In the last years of his life, Victorian artist, author, and activist William Morris founded a press near his residence of Kelmscott House in Hammersmith, England. The press was devoted to publishing Morris's own writing and significant works chosen by him--and Morris did not only choose which works to print; he also designed the books themselves, down to creating the types and borders used for the books. The Press's output as a whole echoes the illuminated manuscipts of medieval and early modern Europe, with vivid printings of the texts and elegant bindings using vellum and handmade paper. Altogether the Press published 66 volumes, of which Rare Books holds 54, including Beowulf, Sir Thomas More's Utopia, selected poetry by Keats and Coleridge, and the Press's most significant work, the Kelmscott Chaucer.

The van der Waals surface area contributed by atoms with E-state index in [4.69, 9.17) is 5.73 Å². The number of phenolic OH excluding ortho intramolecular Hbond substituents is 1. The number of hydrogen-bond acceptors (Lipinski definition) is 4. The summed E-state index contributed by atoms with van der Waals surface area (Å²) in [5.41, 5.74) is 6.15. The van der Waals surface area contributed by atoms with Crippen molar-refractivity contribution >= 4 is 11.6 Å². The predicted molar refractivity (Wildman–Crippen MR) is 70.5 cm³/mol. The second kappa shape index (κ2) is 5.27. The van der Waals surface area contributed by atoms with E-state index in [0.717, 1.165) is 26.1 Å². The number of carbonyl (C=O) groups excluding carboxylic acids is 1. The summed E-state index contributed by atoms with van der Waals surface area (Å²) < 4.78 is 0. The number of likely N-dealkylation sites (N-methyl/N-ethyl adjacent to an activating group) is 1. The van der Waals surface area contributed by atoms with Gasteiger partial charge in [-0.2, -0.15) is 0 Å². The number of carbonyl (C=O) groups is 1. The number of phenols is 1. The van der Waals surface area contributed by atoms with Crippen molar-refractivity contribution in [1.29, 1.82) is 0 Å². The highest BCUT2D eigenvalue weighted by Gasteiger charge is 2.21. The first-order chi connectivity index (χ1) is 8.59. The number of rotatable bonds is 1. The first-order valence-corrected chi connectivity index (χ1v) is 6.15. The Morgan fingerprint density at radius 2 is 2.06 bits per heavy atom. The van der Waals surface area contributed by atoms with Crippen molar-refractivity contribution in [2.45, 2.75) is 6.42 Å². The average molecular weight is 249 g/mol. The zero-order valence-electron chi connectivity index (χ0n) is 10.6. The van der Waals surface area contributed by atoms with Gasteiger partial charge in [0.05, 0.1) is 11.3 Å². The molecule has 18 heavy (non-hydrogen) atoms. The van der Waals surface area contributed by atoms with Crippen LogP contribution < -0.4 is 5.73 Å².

The title page and several selected pages from the Press's printing of Chaucer's works. This book was the culmination of William Morris's passion for medieval literature and for printing; it was printed shortly before his death in 1896. The book's 87 illustrations were provided by Pre-Raphaelite artist Sir Edward Burne-Jones.
The title page and selections from the Kelmscott edition of The Golden Legend. A collection of saint's lives by Jacobus de Voragine that was immensely popular during the medieval era, the work had over a thousand copies in manuscript form and was one of the first books that William Caxton, the first English printer, chose to print. As with the Kelmscott Chaucer, Sir Edward Burne-Jones illustrated the Kelmscott edition.